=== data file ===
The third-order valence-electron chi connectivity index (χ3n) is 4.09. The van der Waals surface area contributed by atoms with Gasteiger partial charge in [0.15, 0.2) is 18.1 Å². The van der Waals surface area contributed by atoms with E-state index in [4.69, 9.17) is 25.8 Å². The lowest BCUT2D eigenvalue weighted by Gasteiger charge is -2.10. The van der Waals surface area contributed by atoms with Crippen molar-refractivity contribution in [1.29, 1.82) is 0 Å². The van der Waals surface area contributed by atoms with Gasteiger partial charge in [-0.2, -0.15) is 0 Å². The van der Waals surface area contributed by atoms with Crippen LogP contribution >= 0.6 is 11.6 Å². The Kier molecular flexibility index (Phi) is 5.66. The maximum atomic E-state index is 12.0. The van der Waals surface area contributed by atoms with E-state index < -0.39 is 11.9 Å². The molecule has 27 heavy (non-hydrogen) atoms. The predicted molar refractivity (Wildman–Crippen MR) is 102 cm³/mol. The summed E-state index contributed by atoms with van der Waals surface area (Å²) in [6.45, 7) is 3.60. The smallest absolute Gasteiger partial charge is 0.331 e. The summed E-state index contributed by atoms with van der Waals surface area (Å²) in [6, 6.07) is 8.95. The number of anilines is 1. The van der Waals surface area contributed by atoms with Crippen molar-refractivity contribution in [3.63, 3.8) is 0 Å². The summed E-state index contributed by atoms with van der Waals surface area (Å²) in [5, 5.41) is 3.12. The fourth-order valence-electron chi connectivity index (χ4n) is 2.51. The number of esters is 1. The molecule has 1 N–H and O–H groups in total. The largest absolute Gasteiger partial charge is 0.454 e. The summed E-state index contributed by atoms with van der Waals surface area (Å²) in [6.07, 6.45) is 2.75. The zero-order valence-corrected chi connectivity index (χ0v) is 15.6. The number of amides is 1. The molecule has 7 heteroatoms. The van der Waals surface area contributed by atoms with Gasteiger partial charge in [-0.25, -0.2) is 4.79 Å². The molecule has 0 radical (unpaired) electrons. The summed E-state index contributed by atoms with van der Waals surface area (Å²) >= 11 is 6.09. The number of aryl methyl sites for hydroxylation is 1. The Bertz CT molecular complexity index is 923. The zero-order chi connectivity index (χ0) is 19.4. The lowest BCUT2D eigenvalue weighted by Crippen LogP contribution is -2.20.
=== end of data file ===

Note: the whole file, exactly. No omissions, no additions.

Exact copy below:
The third-order valence-electron chi connectivity index (χ3n) is 4.09. The van der Waals surface area contributed by atoms with Gasteiger partial charge in [0.15, 0.2) is 18.1 Å². The van der Waals surface area contributed by atoms with E-state index in [4.69, 9.17) is 25.8 Å². The lowest BCUT2D eigenvalue weighted by Gasteiger charge is -2.10. The van der Waals surface area contributed by atoms with Crippen molar-refractivity contribution in [1.29, 1.82) is 0 Å². The van der Waals surface area contributed by atoms with Gasteiger partial charge in [-0.2, -0.15) is 0 Å². The van der Waals surface area contributed by atoms with Crippen LogP contribution >= 0.6 is 11.6 Å². The Kier molecular flexibility index (Phi) is 5.66. The maximum atomic E-state index is 12.0. The van der Waals surface area contributed by atoms with E-state index < -0.39 is 11.9 Å². The molecule has 27 heavy (non-hydrogen) atoms. The predicted molar refractivity (Wildman–Crippen MR) is 102 cm³/mol. The summed E-state index contributed by atoms with van der Waals surface area (Å²) in [6.45, 7) is 3.60. The smallest absolute Gasteiger partial charge is 0.331 e. The summed E-state index contributed by atoms with van der Waals surface area (Å²) in [6, 6.07) is 8.95. The number of anilines is 1. The van der Waals surface area contributed by atoms with Crippen molar-refractivity contribution in [3.63, 3.8) is 0 Å². The summed E-state index contributed by atoms with van der Waals surface area (Å²) in [5, 5.41) is 3.12. The fourth-order valence-electron chi connectivity index (χ4n) is 2.51. The number of esters is 1. The molecule has 1 N–H and O–H groups in total. The largest absolute Gasteiger partial charge is 0.454 e. The summed E-state index contributed by atoms with van der Waals surface area (Å²) in [6.07, 6.45) is 2.75. The zero-order valence-corrected chi connectivity index (χ0v) is 15.6. The number of amides is 1. The molecule has 7 heteroatoms. The van der Waals surface area contributed by atoms with Gasteiger partial charge in [-0.25, -0.2) is 4.79 Å². The molecule has 0 radical (unpaired) electrons. The summed E-state index contributed by atoms with van der Waals surface area (Å²) >= 11 is 6.09. The number of aryl methyl sites for hydroxylation is 1. The Bertz CT molecular complexity index is 923. The zero-order chi connectivity index (χ0) is 19.4. The lowest BCUT2D eigenvalue weighted by Crippen LogP contribution is -2.20.